Perhaps the leaker had even higher hopes. It sounds like a long shot to think that a Supreme Court justice, the sort of person known for being strong-minded against opposition, might change his or her vote based on a leaked draft and the ensuing public furor, but someone might have felt it was worth a try. In today’s world of threatening Twitter trolls, mailed anthrax spores, and doxxing home addresses, it’s just barely thinkable that a vote or two might flip.
If that happens, it would exponentially multiply the devastation abortion law has already wrought on American politics. Roe taught Americans that you don’t have to bother making good arguments and persuading your fellow voters if you can just get the Supreme Court to conjure a Constitutional right instead. If unprecedented leaks, public furor, and threats of violence prove effective in shaping Court rulings, we’ll get more of those tactics and more despair at the brokenness of our politics.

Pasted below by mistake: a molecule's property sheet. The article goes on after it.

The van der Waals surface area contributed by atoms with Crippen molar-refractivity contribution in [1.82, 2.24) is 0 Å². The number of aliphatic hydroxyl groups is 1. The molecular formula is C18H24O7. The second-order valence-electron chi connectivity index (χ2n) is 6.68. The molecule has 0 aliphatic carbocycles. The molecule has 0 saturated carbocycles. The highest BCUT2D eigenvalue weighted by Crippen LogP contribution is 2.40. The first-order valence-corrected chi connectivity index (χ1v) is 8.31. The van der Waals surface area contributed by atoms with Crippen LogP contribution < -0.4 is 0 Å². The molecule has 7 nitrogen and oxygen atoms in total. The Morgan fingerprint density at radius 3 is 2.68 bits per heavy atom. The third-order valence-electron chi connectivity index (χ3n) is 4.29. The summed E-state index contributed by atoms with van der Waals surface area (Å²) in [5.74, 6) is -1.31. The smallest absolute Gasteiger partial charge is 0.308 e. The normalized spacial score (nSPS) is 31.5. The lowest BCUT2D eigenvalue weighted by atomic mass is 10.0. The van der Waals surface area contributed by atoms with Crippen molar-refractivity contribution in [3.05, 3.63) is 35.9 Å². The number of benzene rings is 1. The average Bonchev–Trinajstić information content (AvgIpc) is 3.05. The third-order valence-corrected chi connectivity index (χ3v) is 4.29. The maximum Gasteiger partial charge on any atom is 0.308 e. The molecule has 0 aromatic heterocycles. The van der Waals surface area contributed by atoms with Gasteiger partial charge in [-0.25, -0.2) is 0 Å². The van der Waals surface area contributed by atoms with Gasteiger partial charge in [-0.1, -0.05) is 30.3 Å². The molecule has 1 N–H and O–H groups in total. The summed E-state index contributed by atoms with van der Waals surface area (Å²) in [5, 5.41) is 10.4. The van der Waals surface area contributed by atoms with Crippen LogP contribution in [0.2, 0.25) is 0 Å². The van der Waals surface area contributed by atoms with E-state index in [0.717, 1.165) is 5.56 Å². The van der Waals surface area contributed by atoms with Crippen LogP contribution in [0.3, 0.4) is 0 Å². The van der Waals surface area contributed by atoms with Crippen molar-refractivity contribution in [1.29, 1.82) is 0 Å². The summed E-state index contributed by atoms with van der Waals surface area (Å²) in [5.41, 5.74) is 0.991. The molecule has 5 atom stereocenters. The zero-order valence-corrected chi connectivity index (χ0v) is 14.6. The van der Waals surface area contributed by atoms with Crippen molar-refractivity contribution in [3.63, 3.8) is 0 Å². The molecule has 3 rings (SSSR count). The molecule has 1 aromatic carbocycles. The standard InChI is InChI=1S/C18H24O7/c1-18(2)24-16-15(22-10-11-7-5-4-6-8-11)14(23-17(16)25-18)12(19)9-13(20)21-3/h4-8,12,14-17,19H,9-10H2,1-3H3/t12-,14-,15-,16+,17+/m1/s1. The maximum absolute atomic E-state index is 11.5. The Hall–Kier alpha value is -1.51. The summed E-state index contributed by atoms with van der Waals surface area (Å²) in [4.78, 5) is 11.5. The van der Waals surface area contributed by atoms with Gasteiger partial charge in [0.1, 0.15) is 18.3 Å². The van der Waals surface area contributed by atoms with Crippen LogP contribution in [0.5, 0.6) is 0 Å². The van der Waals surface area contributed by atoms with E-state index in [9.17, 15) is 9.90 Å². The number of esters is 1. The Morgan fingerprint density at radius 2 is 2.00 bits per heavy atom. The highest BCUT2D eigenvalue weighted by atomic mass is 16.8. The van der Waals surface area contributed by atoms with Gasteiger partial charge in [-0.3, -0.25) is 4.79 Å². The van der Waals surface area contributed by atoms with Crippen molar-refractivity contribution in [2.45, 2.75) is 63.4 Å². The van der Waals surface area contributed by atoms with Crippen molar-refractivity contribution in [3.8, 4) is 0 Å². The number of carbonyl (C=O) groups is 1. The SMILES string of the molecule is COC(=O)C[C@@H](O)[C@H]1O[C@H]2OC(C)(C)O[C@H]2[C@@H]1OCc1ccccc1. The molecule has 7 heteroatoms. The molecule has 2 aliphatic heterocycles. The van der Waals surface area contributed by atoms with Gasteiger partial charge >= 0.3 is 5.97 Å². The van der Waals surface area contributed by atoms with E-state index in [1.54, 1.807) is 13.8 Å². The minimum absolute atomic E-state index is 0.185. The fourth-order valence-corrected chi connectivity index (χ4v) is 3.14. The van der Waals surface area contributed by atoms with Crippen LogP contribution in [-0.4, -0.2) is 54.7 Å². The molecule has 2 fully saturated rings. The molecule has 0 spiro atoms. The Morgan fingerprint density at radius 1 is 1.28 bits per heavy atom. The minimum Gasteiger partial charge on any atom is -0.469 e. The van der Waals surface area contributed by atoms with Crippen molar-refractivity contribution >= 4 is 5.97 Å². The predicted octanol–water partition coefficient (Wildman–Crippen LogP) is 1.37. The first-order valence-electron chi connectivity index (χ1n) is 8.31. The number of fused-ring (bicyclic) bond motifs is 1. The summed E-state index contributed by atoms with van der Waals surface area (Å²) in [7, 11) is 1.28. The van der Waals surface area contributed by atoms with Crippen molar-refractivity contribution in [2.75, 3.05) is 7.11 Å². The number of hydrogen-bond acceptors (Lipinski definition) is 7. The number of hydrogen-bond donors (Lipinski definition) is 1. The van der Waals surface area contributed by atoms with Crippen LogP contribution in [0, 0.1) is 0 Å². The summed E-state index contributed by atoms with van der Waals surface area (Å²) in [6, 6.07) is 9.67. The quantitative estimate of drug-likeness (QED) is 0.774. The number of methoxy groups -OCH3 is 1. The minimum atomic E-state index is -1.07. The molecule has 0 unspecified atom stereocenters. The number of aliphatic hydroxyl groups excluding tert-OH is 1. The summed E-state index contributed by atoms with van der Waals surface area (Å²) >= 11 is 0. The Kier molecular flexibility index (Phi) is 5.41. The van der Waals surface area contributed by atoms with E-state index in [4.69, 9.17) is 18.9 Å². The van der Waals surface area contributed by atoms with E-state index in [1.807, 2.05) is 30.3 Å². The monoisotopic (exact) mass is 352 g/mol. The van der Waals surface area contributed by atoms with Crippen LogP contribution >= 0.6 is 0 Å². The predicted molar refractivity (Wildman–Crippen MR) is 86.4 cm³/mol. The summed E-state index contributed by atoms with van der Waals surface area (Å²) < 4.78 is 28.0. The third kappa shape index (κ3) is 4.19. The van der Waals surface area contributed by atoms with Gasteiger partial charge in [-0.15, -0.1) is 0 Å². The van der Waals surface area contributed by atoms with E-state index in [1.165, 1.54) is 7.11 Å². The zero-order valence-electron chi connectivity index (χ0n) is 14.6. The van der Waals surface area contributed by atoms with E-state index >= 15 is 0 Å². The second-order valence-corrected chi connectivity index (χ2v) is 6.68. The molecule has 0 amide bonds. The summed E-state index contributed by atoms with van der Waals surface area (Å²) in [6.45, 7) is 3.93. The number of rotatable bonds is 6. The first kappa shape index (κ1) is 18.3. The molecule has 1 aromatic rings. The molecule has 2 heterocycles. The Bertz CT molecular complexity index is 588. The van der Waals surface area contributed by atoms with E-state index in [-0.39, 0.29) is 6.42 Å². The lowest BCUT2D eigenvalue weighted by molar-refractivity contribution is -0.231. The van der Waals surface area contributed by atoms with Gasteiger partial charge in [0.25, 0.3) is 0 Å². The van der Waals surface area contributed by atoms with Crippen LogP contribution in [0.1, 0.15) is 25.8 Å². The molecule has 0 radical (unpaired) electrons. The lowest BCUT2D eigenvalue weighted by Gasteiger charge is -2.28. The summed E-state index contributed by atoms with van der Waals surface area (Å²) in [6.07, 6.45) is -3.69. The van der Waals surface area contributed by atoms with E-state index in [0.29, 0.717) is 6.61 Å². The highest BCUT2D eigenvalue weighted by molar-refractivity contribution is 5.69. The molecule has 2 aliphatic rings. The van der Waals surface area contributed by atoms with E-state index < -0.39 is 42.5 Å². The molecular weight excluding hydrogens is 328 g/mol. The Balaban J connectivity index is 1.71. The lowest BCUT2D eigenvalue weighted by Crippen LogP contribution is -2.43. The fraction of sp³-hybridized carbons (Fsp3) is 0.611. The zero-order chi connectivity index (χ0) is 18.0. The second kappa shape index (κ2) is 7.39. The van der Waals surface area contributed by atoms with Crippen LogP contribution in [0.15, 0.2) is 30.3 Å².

By breaching the Court’s aura of secrecy and serious deliberation, and planting in the public mind the idea that justices’ votes can be flipped by leaks and public pressure, the leak could end up making the Court seem like just another political arena and therefore ripe for manipulation via packing or other means. The conservative complaint that Roe transformed the Court from an impartial judiciary into an activist political player might morph into a cynical consensus that we might as well make them play politics out in the open, with each new Congressional majority manipulating their size and composition.